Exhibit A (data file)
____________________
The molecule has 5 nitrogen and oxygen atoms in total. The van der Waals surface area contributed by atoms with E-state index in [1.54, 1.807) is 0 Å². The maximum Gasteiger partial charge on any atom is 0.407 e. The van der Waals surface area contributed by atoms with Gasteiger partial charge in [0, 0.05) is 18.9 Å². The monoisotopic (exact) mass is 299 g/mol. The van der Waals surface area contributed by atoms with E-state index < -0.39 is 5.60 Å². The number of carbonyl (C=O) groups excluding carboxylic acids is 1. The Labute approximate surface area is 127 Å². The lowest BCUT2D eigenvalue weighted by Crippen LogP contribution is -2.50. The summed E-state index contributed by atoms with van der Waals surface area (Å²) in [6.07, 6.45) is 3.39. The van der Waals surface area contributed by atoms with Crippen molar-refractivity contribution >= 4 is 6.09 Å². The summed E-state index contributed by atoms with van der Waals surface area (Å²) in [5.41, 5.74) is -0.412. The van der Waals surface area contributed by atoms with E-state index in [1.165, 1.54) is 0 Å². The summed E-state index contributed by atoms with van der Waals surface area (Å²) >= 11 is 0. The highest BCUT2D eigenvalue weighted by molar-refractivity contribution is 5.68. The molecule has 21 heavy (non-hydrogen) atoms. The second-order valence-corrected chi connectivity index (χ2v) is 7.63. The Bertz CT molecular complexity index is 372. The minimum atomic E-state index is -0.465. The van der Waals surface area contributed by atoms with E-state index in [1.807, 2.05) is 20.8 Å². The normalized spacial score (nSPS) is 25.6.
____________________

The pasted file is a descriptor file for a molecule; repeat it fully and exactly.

The molecule has 5 nitrogen and oxygen atoms in total. The van der Waals surface area contributed by atoms with E-state index in [1.54, 1.807) is 0 Å². The maximum Gasteiger partial charge on any atom is 0.407 e. The van der Waals surface area contributed by atoms with Gasteiger partial charge in [0, 0.05) is 18.9 Å². The monoisotopic (exact) mass is 299 g/mol. The van der Waals surface area contributed by atoms with E-state index < -0.39 is 5.60 Å². The number of carbonyl (C=O) groups excluding carboxylic acids is 1. The Labute approximate surface area is 127 Å². The lowest BCUT2D eigenvalue weighted by Crippen LogP contribution is -2.50. The summed E-state index contributed by atoms with van der Waals surface area (Å²) in [6.07, 6.45) is 3.39. The van der Waals surface area contributed by atoms with Crippen molar-refractivity contribution >= 4 is 6.09 Å². The summed E-state index contributed by atoms with van der Waals surface area (Å²) in [5.41, 5.74) is -0.412. The van der Waals surface area contributed by atoms with E-state index in [1.165, 1.54) is 0 Å². The summed E-state index contributed by atoms with van der Waals surface area (Å²) >= 11 is 0. The highest BCUT2D eigenvalue weighted by molar-refractivity contribution is 5.68. The molecule has 21 heavy (non-hydrogen) atoms. The second-order valence-corrected chi connectivity index (χ2v) is 7.63. The Bertz CT molecular complexity index is 372. The minimum atomic E-state index is -0.465. The van der Waals surface area contributed by atoms with E-state index in [1.807, 2.05) is 20.8 Å². The normalized spacial score (nSPS) is 25.6.